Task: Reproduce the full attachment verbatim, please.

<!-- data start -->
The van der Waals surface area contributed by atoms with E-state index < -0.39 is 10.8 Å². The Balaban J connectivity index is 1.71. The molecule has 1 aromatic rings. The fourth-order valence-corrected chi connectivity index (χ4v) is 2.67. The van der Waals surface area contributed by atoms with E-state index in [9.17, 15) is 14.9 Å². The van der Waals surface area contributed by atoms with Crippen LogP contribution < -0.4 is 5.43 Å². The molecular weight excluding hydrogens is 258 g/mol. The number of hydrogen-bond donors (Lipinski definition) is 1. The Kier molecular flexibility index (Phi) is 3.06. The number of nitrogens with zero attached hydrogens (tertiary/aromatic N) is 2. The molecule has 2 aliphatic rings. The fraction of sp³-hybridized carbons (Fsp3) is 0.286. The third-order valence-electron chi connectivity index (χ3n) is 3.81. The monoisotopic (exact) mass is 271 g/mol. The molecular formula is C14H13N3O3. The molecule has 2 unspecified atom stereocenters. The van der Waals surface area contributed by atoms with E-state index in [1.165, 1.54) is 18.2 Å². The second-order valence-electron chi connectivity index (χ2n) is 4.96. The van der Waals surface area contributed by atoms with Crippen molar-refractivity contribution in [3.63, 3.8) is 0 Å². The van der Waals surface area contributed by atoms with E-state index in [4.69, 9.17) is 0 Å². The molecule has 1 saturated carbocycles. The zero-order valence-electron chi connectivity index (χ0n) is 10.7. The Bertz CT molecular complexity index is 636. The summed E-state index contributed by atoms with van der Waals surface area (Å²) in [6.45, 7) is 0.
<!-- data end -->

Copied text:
The van der Waals surface area contributed by atoms with E-state index < -0.39 is 10.8 Å². The Balaban J connectivity index is 1.71. The molecule has 1 aromatic rings. The fourth-order valence-corrected chi connectivity index (χ4v) is 2.67. The van der Waals surface area contributed by atoms with E-state index in [9.17, 15) is 14.9 Å². The van der Waals surface area contributed by atoms with Crippen LogP contribution < -0.4 is 5.43 Å². The molecular weight excluding hydrogens is 258 g/mol. The number of hydrogen-bond donors (Lipinski definition) is 1. The Kier molecular flexibility index (Phi) is 3.06. The number of nitrogens with zero attached hydrogens (tertiary/aromatic N) is 2. The molecule has 2 aliphatic rings. The fraction of sp³-hybridized carbons (Fsp3) is 0.286. The third-order valence-electron chi connectivity index (χ3n) is 3.81. The monoisotopic (exact) mass is 271 g/mol. The molecular formula is C14H13N3O3. The molecule has 2 unspecified atom stereocenters. The van der Waals surface area contributed by atoms with E-state index in [1.165, 1.54) is 18.2 Å². The second-order valence-electron chi connectivity index (χ2n) is 4.96. The van der Waals surface area contributed by atoms with Crippen molar-refractivity contribution in [3.63, 3.8) is 0 Å². The van der Waals surface area contributed by atoms with E-state index in [4.69, 9.17) is 0 Å². The molecule has 1 saturated carbocycles. The zero-order valence-electron chi connectivity index (χ0n) is 10.7. The Bertz CT molecular complexity index is 636. The summed E-state index contributed by atoms with van der Waals surface area (Å²) in [6.45, 7) is 0.